Although coffee roasting is one of the last steps in the coffee production journey, it is also one of the most important ones when it comes to flavour and aroma.
Roasting helps develop flavour. It can hide flavour notes as well as reveal them in completely different ways, of course, if correctly done. In fact, without roasting coffee would not smell like coffee at all! Roasting is directly responsible for the smell of your coffee, not only taste. That’s why it’s important to understand what happens during roasting and how it affects the taste, whether you’ve decided to give a go at roasting yourself, or if you simply wish to make a wiser choice when shopping, the knowledge you’re about to learn will be very valuable.
What happens during roasting?
Unroasted coffee beans are green and smell a bit like peas – far from your regular coffee. This means that roasting helps them develop not only flavour and aroma, but the visible factor, too – their dark brown colour. According to Barista Institute, there are three main stages in roasting: drying stage, browning stage and development stage or roasting stage.
Stage 1 – Drying
Once added into a roasting machine, coffee beans enter the drying stage – it‘s especially important since green beans have around 12% humidity, according to a study on roasting profiles conditions and coffee flavour. Drying stage typically lasts for about 4–8 minutes, depending on the bean and the roasting machine. Roasters have to control the temperature during this entire stage to ensure the beans are only dried, but not beginning to actually roast or even worse – start burning. The temperature at the end of the drying stage is typically 160 ⁰C, and that’s when the browning stage starts.
Stage 2 – Browning
It’s not hard to guess that the bean will start developing colour at this point. Natural sugars and amino acids within the coffee beans start to react and create specific colour and flavour characteristic to the coffee bean. During this stage, the beans usually crack – meaning the development has begun.
Stage 3 – Roasting
It’s the final stage of the roasting cycle and is also known as the actual roasting. This is when the beans collect enough of energy from the heat and start cracking, in other terms exploding from the heat. It’s important to carefully control this stage and stop the roasting process before the beans develop a smoky, burnt-like flavour and smell, which is really what we’re all trying to avoid in a cup of coffee.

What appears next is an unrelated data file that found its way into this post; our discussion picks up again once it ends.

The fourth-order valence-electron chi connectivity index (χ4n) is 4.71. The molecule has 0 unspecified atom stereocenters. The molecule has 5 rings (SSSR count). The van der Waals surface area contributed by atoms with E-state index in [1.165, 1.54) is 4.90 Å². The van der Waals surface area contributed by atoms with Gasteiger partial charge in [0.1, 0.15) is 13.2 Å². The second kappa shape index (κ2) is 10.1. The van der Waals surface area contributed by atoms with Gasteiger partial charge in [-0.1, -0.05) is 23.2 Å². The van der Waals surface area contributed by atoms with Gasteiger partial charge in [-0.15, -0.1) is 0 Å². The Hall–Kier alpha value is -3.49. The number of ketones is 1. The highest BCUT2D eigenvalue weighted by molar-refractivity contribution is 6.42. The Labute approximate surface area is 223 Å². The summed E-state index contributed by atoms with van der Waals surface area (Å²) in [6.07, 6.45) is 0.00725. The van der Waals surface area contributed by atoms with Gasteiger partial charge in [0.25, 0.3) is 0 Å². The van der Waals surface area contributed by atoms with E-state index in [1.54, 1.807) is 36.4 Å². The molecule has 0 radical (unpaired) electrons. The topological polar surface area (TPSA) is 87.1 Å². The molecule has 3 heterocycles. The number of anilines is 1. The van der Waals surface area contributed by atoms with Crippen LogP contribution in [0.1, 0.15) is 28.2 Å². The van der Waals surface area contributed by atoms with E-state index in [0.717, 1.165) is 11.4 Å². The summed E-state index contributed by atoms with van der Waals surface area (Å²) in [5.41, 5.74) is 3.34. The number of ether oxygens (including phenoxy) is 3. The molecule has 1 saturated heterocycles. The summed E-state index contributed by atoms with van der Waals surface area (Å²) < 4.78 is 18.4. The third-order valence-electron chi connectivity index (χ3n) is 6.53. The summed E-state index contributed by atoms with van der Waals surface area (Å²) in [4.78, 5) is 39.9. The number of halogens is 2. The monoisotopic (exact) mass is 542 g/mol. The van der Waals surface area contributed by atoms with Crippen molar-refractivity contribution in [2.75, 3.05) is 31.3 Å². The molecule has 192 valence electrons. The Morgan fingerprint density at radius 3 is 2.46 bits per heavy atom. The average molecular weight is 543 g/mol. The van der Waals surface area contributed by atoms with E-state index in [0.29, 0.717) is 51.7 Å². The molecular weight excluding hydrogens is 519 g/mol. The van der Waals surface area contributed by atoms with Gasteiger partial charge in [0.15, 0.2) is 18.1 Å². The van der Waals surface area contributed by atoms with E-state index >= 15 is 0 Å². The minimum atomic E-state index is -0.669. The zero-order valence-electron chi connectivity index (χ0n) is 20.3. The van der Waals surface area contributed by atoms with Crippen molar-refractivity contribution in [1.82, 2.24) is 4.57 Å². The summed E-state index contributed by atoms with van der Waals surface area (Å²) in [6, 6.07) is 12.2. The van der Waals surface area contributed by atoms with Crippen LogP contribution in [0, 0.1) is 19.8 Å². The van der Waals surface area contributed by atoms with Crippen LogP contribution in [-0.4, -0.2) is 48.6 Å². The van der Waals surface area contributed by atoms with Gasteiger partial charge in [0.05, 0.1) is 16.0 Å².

Different roast degrees and their effect on taste
What’s really important when shopping for coffee is understanding roast degrees, or in other words – knowing how to read the label. So you should have in mind that coffee beans are usually roasted in main three degrees (or profiles): light, medium or dark. There are variables in between of them, too, but let’s start with the basics. The lighter the roast, the lower number you’ll see on the packaging. Sometimes it can be indicated by colour or simply by the word ‘light’ or ‘lightly roasted’.
This means that your coffee spent less time in the heat, it will usually have a lighter brown colour and taste lighter, too. Many single origin or specialty coffees are roasted lightly, just as much as it’s needed to give the coffee it’s flavour, but without hiding the natural taste notes. Lightly roasted coffees tend to be more fruity, have hints of herbal flavours, also usually described as acidic. Light roast also impacts the body of your coffee – it will be more watery, thinner, almost like a strong black tea in terms of texture and mouthfeel.
Dark roasted coffees are the opposite – stronger in terms of taste and smell, more rich and creamy, thicker body and richer crema on top (espresso-style), yet more single-note in terms of flavour, so not as complex and diverse as lightly roasted. The dark roast also hides acidity, so coffee seems sweeter, nutty, buttery, or even develops notes of chocolate. Some dark roast can seem slightly bitter, too. So think of what you want to experience in your cup and choose a roast degree accordingly. Knowing that you will always know what to expect.
Can roast degree dictate a preparation method?
Yes, and it should! A well-prepared coffee depends on correct extraction levels. When you add water – extraction starts and several chemical compounds are extracted into the drink. The compounds responsible for fruity taste notes and acidity are extracted first, then extraction continues to sugars, and ends with compounds that create bitterness. Under extracted coffee can taste sour because the sugars haven’t yet extracted, and over extracted coffee can be bitter.
Lightly roasted should be brewer slower, because the compounds are extracted more slowly in that case, so to reach sweeter, or even bitter notes for such coffee you would need more time during extraction, therefore methods like pour-over, chemex and such are more typical here. Alternatively, for dark roast – usually an automatic coffee machine or espresso coffee machine with pressure, which can quickly extract coffee ensuring it’s not too bitter.
Next time you shop for coffee, keep an eye on the packaging – not only the beautiful pictures, but also the roast degree – this will guide you towards the preparation method and also give you an idea of what flavours to expect. The more different roasts of coffee you try, the better understanding you’ll have of what is your favourite, or where to look for it.